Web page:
I await the publication of the final part of the Review, where I expect to see recommendations of the usual sort – more training, more resources, more funding for specialist teams. But Local Authorities and in particular their social welfare departments, have constantly demanded more resources, and blamed lack of funding for major failings in their practice, for as long as I can remember. I think the problem is much wider, part structural and part professional, for example, and I think the fear of being accused of racism was, and perhaps still is, inhibiting the responsible authorities from addressing the scale and nature of the grooming gang phenomenon. The statistics show is that it is mainly just one specific group of men- Pakistani Muslims – who are involved in this kind of large-scale, organised, child sexual abuse.

Were the Police afraid to disrupt gang activities because it could lay them open to accusations of racially targetted harassment? An accusation which they might expect, given that muslim Councillors were members of the Council’s Licensing Committee, for example. Inter-faith panels, and muslim community relations representatives, all with good contacts, were and are already well established. Were Local Authority professionals and managers similarly afraid ?

The Review doesn’t pose these questions, but I have a long memory regards UK social work’s burgeoning involvement in ‘rooting out’ racism, an idea which was carefully nurtured in academia, with the supporting ideology that people of colour are always victims.

The pre-occupation with ‘anti-racist practice’ can be traced as far back as Prof Lena Dominelli’s 1988 influential textbook ‘Anti-racist social work – a challenge’ which rapidly featured on every student reading list. Since then, further titles have appeared from the same author, such as ‘Anti-oppressive social work, theory and practice’ 2002, and latterly, ‘Green Social Work’ . She is not the only influential voice in such matters, and the imperative for social workers to ‘challenge discrimination and racism in all its forms’ has been thoroughly endorsed by social work validating bodies and employing organisations. And it has trickled down into front line practice.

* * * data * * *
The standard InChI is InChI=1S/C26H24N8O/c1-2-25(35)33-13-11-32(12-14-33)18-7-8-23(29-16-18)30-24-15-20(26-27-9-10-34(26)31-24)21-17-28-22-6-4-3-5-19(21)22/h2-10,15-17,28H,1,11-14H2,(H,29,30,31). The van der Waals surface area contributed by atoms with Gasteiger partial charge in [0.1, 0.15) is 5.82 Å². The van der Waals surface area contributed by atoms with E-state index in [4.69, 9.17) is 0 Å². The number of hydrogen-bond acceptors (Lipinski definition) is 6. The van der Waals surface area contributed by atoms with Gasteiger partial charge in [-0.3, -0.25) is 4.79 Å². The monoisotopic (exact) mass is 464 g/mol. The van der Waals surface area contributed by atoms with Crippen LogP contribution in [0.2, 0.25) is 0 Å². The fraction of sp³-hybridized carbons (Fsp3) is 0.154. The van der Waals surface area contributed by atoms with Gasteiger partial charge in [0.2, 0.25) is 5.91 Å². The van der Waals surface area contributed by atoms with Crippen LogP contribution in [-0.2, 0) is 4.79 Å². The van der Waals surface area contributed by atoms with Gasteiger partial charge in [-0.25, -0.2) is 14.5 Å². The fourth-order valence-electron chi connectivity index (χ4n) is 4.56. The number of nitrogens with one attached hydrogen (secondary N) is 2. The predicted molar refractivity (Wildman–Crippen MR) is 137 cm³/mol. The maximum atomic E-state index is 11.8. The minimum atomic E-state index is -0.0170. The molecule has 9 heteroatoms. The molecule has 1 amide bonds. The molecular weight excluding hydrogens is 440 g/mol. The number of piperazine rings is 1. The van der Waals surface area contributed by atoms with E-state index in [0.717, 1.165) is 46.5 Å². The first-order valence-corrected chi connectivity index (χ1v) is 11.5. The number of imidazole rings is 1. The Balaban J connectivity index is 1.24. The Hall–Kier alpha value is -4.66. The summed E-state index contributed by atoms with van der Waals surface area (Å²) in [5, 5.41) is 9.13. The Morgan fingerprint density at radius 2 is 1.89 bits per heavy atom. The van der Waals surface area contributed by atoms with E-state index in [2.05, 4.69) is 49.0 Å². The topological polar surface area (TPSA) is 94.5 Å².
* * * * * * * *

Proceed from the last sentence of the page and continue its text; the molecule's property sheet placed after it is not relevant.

I have constantly refuted the claim that this should be the central mission of social work – it has enough to do already with its fundamental task of protecting and supporting the most vulnerable members of society, and has no mandate to go rooting out racism.

Update : Following a Freedom of Information request by the TV Channel GB News,  it can be revealed that the cost of Legal Aid to the 9 guilty Rochdale men now stands at over £2 million and they have been given leave to make repeated appeals against deportation, based on their right to family life under the ECHR;
Most of the guilty served very short prison sentences – some of only 2 years – and are back in the town, ‘bumping into’ their victims in the supermarket.




Note : Local Safeguarding Children Boards (now called LSC ‘partnerships’)

LSCBs were set up following Lord Laming’s inquiry into the death of Victoria Climbie. The Children Act 2004 required all local authorities in England and Wales to set up an LSCB to ‘safeguard and promote the welfare of children and young people in their area’.
Recently, the work of these Boards is monitored by yet another government agency, the Child Safeguarding Practice Review Panel.
I’m about to read its 2022/23 annual report, 146 pages, published January 2024. Near the beginning, it notes that the ‘multi-agency arrangements continue to be more fragmented and fractured than they should be…’